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Sweet Potato Conflict – Susan Sparks – Sunny Side Up

Way more than politics and religion, my family’s passionate holiday fights revolve around food. Specifically, the battle lines are drawn over whether marshmallows or brown sugar and pecans are the best topping for the always wondrous sweet potato casserole.

I, myself, am a brown sugar/pecan warrior, while other, lesser beings in my family, believe that white sticky goo should be used as a topping. And so, every year, there’s a stand-off. Eyes narrow, arms fold, and the fight begins.

When you think about it, the actual casserole conflict is pretty lame. Both toppings are sugary, both will put you into a diabetic coma with equal speed, and both—in the end—make a great casserole. Surely, somewhere in all this goodness, there has to be a happy medium. There’s too much yumminess here to waste on petty infighting.

Sadly, the infighting in our nation is much like my family’s sweet potato feud: tragically polarized. It’s like the San Andreas fault has jumped out of California and embedded itself in the hearts of the American people.

We’re right; they’re wrong. End of story.

Our national perspective is like a greeting card I saw recently that depicted two ladies from the 1950’s smoking cigarettes, one saying to the other, “All I know is one of us is right . . . And the other is you.”

That is American down to the ground.

What if we come at our conflicts in a different way? What if, instead of a direct marshmallow/brown sugar pecan throw down, we use the wisdom of St. Francis, who said, “Let me not seek as much. . . to be understood as to understand?”

Conflict resolution experts call this interest-based negotiation; meaning that you focus on why the issue is important to the other side, rather than the rightness or wrongness of your respective positions. By identifying shared values, you find common ground, and it is from that place of commonality that solutions more easily flow.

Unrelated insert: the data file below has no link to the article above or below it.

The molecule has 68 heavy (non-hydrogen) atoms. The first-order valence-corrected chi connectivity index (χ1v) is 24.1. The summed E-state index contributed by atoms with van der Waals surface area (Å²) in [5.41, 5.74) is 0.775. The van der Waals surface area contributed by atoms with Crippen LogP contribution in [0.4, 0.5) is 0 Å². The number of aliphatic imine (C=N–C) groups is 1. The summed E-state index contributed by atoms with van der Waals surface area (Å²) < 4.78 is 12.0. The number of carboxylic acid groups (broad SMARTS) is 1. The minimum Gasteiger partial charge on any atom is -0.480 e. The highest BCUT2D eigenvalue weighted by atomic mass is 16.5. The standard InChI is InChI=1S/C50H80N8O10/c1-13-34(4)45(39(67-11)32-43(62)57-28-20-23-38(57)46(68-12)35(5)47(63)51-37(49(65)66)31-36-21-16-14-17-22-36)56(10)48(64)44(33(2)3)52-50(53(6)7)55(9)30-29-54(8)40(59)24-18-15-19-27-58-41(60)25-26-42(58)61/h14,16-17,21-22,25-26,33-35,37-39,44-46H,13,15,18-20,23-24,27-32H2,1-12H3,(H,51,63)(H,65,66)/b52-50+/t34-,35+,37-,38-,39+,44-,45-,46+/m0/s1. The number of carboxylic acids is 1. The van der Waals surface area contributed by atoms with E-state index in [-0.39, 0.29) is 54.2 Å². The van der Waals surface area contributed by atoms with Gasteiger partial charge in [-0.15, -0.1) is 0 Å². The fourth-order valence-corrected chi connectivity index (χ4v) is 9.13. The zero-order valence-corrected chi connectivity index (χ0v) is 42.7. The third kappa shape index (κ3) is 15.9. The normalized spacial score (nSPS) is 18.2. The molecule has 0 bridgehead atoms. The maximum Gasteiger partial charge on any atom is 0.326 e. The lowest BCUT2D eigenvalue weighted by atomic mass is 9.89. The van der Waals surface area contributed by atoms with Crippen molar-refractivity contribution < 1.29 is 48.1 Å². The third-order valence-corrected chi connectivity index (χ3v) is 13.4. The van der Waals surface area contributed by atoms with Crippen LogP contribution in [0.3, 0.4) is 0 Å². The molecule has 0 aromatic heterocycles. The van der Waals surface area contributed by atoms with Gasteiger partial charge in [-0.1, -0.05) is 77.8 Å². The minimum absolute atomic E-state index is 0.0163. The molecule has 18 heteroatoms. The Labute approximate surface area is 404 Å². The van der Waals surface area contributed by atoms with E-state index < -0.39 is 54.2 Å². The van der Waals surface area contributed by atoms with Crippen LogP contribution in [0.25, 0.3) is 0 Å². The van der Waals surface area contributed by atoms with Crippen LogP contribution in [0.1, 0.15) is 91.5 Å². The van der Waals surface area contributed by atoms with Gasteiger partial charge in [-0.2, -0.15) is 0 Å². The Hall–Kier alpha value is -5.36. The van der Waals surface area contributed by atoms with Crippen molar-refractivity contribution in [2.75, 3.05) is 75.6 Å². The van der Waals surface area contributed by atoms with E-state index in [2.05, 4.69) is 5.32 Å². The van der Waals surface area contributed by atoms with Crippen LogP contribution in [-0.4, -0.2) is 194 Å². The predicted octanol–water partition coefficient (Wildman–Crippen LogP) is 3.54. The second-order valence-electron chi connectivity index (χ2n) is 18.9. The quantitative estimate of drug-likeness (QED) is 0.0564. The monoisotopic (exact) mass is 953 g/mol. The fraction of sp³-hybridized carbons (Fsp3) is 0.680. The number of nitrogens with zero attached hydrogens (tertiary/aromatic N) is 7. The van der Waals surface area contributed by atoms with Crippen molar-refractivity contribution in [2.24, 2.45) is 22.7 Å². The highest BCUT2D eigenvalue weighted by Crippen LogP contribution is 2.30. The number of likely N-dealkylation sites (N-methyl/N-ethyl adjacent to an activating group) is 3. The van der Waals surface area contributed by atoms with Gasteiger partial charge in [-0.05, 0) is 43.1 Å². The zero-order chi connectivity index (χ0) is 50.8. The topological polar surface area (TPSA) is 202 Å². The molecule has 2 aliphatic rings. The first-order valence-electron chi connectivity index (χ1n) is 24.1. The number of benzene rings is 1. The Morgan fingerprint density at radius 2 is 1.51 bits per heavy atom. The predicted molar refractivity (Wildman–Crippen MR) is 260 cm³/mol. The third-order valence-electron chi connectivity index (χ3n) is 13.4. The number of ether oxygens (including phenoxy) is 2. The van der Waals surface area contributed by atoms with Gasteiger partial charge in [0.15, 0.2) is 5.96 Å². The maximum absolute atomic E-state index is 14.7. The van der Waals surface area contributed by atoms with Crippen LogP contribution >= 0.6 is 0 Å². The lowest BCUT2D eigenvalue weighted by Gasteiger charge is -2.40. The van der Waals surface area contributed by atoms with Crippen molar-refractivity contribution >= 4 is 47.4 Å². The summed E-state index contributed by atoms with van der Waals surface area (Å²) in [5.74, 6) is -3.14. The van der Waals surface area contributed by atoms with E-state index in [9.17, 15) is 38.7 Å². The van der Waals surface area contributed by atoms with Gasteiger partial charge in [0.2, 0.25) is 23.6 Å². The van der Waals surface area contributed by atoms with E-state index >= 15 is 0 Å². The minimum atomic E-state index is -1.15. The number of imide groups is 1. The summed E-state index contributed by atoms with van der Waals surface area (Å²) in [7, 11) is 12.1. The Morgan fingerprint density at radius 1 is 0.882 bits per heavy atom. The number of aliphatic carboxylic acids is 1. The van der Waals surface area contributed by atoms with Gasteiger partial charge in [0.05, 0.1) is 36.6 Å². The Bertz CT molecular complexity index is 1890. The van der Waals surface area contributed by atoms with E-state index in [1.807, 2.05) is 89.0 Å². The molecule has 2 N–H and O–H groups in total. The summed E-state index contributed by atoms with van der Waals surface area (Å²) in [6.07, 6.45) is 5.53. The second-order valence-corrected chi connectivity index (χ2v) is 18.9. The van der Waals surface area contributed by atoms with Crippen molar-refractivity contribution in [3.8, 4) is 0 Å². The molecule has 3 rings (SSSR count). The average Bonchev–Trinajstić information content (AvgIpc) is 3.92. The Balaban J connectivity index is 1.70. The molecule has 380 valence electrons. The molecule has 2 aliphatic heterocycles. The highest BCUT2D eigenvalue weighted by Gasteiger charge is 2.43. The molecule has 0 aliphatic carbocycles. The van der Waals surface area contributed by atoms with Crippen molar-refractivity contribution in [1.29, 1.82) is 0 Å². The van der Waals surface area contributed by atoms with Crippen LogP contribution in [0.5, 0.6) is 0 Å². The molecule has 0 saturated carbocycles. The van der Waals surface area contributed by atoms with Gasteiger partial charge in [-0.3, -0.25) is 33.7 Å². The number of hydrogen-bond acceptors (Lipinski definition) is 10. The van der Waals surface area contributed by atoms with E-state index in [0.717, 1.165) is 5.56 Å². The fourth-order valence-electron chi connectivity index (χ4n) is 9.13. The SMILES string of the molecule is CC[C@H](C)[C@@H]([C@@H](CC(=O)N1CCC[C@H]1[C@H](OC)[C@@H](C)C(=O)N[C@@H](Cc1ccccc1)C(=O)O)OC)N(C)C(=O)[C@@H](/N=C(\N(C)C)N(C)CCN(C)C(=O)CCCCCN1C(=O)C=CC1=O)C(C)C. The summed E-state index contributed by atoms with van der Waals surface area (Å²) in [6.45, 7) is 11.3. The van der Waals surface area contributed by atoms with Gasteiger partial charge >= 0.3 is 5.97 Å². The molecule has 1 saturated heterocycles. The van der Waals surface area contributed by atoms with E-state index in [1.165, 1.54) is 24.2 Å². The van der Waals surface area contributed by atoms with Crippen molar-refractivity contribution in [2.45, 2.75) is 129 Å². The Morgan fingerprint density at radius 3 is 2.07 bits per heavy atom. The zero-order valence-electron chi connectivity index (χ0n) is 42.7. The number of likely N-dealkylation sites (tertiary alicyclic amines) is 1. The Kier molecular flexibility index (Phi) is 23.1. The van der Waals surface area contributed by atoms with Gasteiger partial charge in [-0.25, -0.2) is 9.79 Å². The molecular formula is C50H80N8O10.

If I apply this to my family’s great marshmallow debate, I quickly see that our shared value is our delight in sweets. We’re just fighting over which ingredients can best lead us to that shared value.

Our political issues can be approached in the same way. In almost every conflict, there is common ground. For example, we all want a better world for our children, fair and equal treatment for our citizens, protection from terrorism, and clean air and water. We’re just fighting over how we get there.

Maybe this Thanksgiving holiday, we can consider a new recipe. For our wonderous sweet potato casserole, how about a sugary topping of all three ingredients: marshmallow, brown sugar AND pecans? Or half brown sugar/pecan and half marshmallow? Or how about we use neither and top the sweet potatoes with Cap’n Crunch?

So, too, let us consider a new recipe for this nation—our wondrous casserole of ethnicities, races, and religions. We need a fresh approach that focuses our commonalities and then finds a way to combine our needs, hopes, and dreams into a dish that feeds us all.

America has too much to offer, too many blessings, and too rich a history to be brought down by petty infighting. Partisan politics have no place in a nation where all are created equal. Let’s celebrate Thanksgiving this year by acknowledging our commonalities and giving thanks for what we share as a family of Americans. Surely, somewhere in all this goodness, there has to be a happy medium.